Chocolate Donuts with Cacao Nibs and Coconut
Happy Friday, people! Let's all make plans to make donuts tomorrow, whaddaya think?
I don’t know about you, but making really good coffee is so important to me. We have at least three coffee machines, if you count the single cup, the standard drip and the espresso maker. We also have a stovetop espresso pot and a French press.
This is more than we need. I am aware of this.
But that’s the beauty of making coffee at home. Many fine beverages can be made in your kitchen, and sure, we love to do that too! But good coffee at home – that, my friends, is EASY. So much easier. And so much less expensive. Less expensive, even, than many drop coffee machines out there.
Some may characterize this coffee obsession as snobbery. Others, conissourship. But I like to think of it as yet another side of my many-faceted geekdom. That’s why I was really excited when I got press credentials to attend a class on coffee at Feast, a great seminar about making your home coffee out of this world. And I wanted to share the best tips that I learned.
Here’s the setup in Director’s Park, by the way:
1) You don’t need expensive equipment to brew a truly high-quality cup of coffee. The fanciest coffee carafe that they demo’ed during the class (a Chemex) is 40 whole dollars. That is the cost of a low-to-mid-market drip machine. A French press, which is what I use in my kitchen, costs about the same (we use the classic Bodum Chambord – not sponsored. But it is one of my top 5 favorite gadgets in my kitchen.). A pour-over setup for one cup at a time costs even less. Stumptown says what you should be spending money on is your coffee grinder. I have to admit that while I have done a little research, I haven’t acted on this one yet.
This is a super funky device called an Aeropress – they are $25-30. Word on the street (class?) is that it’s good to take on trail runs, which the New Yorkers on the panel found hilarious.
2) Get a scale. Like all other aspects of cooking, if you want true exactitude you must go by weight and not volume. This is the one that we use in our kitchen – it’s about $30. You can get them for much less. Also, get a timer or reach for your phone. Four minutes is the magic number for a French press.
3) Consistent heat is essential to getting the best flavor and temperature out of your coffee. The best way to make this happen is to heat more water than you need to when you go to make your morning
IV bag cup or pot. Pour a cup or so of near-boiling water into your French press (or what have you) and swirl the water around to heat the glass vessel (you’ll then dump it out/save it for plants elsewhere/etc). Cold glass sucks the heat out of your coffee. If the glass is already hot, that doesn’t happen – or at least happens to a much lesser degree.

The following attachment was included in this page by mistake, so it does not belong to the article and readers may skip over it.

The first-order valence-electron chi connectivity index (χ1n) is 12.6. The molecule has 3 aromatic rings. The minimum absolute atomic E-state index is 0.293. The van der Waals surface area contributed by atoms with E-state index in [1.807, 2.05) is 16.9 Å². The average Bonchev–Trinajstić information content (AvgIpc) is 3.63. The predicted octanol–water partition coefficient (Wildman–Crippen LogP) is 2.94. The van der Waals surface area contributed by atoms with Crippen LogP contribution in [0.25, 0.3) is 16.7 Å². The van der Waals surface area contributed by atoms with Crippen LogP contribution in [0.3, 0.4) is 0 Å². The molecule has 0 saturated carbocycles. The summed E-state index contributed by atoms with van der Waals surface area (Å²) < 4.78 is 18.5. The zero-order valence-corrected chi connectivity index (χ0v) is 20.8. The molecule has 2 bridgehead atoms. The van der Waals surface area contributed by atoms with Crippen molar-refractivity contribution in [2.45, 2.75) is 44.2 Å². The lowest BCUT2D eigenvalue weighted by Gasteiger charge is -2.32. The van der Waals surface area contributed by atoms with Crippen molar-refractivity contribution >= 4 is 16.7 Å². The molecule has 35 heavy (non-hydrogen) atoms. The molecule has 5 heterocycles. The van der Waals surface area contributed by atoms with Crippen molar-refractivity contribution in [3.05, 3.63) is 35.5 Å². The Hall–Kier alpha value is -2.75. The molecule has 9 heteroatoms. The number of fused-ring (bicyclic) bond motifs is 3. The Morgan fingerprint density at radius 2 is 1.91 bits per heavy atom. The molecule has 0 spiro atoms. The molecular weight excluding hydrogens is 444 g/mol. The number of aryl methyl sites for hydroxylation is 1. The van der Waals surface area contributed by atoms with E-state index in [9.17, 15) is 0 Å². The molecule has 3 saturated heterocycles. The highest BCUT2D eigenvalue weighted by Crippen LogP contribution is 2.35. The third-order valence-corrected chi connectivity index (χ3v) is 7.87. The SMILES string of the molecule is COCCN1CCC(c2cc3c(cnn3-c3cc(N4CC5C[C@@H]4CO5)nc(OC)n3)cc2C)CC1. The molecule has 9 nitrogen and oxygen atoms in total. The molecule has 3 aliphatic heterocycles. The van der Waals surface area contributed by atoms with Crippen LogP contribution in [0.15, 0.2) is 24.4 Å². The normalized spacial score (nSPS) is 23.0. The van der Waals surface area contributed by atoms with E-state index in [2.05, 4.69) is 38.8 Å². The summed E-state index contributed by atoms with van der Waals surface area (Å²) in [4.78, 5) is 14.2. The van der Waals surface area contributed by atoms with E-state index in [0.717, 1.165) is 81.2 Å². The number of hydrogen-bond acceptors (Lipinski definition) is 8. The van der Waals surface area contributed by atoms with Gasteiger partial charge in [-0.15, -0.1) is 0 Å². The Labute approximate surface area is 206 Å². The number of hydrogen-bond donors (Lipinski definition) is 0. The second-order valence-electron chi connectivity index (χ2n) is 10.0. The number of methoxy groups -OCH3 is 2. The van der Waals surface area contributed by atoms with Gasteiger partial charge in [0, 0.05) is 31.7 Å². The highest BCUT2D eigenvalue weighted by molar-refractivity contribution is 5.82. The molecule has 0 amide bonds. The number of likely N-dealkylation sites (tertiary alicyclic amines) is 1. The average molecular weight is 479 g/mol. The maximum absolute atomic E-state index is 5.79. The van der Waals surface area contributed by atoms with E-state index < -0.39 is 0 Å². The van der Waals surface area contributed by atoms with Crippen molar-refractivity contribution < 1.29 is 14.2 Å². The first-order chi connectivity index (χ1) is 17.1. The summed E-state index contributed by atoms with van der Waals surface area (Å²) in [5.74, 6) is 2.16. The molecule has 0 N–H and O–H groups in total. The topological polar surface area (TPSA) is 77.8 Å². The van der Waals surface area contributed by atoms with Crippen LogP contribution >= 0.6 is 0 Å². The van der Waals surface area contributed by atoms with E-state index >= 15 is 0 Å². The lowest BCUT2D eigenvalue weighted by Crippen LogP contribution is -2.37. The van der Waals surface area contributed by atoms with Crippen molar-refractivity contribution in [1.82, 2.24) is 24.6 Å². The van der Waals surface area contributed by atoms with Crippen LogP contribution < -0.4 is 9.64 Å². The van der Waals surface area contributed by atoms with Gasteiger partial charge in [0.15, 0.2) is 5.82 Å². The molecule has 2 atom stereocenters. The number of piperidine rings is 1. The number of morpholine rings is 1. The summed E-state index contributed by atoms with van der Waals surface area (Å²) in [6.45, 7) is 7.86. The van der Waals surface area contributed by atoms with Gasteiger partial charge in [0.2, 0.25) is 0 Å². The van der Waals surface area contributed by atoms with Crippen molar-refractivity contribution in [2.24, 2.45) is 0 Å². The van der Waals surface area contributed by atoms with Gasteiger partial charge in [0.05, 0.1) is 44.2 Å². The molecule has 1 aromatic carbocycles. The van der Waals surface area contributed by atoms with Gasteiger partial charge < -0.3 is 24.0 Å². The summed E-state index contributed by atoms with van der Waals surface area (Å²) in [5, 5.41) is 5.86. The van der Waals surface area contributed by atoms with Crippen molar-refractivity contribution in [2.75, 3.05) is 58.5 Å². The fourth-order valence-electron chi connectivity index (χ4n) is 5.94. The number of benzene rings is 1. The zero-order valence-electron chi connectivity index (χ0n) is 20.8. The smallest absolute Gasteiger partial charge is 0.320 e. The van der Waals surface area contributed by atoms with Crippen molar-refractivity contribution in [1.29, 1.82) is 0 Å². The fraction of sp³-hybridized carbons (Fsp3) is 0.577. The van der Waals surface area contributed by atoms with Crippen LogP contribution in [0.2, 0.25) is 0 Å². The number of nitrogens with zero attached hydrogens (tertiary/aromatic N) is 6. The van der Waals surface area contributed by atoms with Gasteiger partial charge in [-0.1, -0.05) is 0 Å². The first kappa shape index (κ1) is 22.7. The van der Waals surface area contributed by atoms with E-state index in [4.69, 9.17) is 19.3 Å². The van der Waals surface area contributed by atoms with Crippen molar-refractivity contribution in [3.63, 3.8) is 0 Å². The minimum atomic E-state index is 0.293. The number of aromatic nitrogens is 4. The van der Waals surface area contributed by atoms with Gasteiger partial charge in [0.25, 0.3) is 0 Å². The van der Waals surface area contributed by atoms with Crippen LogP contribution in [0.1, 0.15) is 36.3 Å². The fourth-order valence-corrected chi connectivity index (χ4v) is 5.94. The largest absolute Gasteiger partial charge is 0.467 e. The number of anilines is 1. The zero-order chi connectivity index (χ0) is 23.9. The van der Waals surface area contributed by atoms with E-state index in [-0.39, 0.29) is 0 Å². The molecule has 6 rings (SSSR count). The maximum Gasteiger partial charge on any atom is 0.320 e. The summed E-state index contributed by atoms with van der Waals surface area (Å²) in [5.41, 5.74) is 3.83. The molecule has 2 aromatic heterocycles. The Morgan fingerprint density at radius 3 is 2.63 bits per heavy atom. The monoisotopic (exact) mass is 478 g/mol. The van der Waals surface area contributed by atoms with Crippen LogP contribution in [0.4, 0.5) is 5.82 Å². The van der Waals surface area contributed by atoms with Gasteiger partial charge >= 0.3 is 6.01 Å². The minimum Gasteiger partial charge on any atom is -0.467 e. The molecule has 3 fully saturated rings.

It should be noted that when I tried to be all impressive for our brunch guests while doing this on Sunday morning, I unthinkingly turned the heat off for the water on the stove when I took some out to heat up the French press. By the time I was ready to brew coffee, it had cooled considerably, but since I assumed the water to be very hot, I did not stick my finger in to find out its temperature. I then attempted to make coffee with lukewarm water. It was not a success.
Not that that says anything about the tip itself.
This is the amount of water they had set up at the class – a lot of it was used to heat and rinse things.
4) If you are using something that uses filters, it is best to get white paper ones (which you can compost). It is also important to give them a heavy rinse with clean, hot water (again, heat more water than you need) to remove anything residual on it – chemicals, smells, tastes, etc. Do this by putting the coffee filter in place in the carafe or pour-over brewer, and running the hot water through it as if you were making coffee. Just dump the unneeded water out when you are done, but keep the wet filter.
5) Ready to take your coffee to the next level at home? The French press is the best way to start. Why, you ask? Because a) it’s inexpensive. b) You don’t have to be as precise and c) It makes enough coffee for a couple of people to enjoy at the same time (this may seem like an odd statement, but a few methods we talked about in the class are for single-cup-use only).
I learned so much at this class, and we didn’t even cover espresso. Speaking of espresso…
Later in the day at the Stumptown coffee cart at Feast, someone made me this latte. It is the prettiest latte I have ever had. Thanks, guys!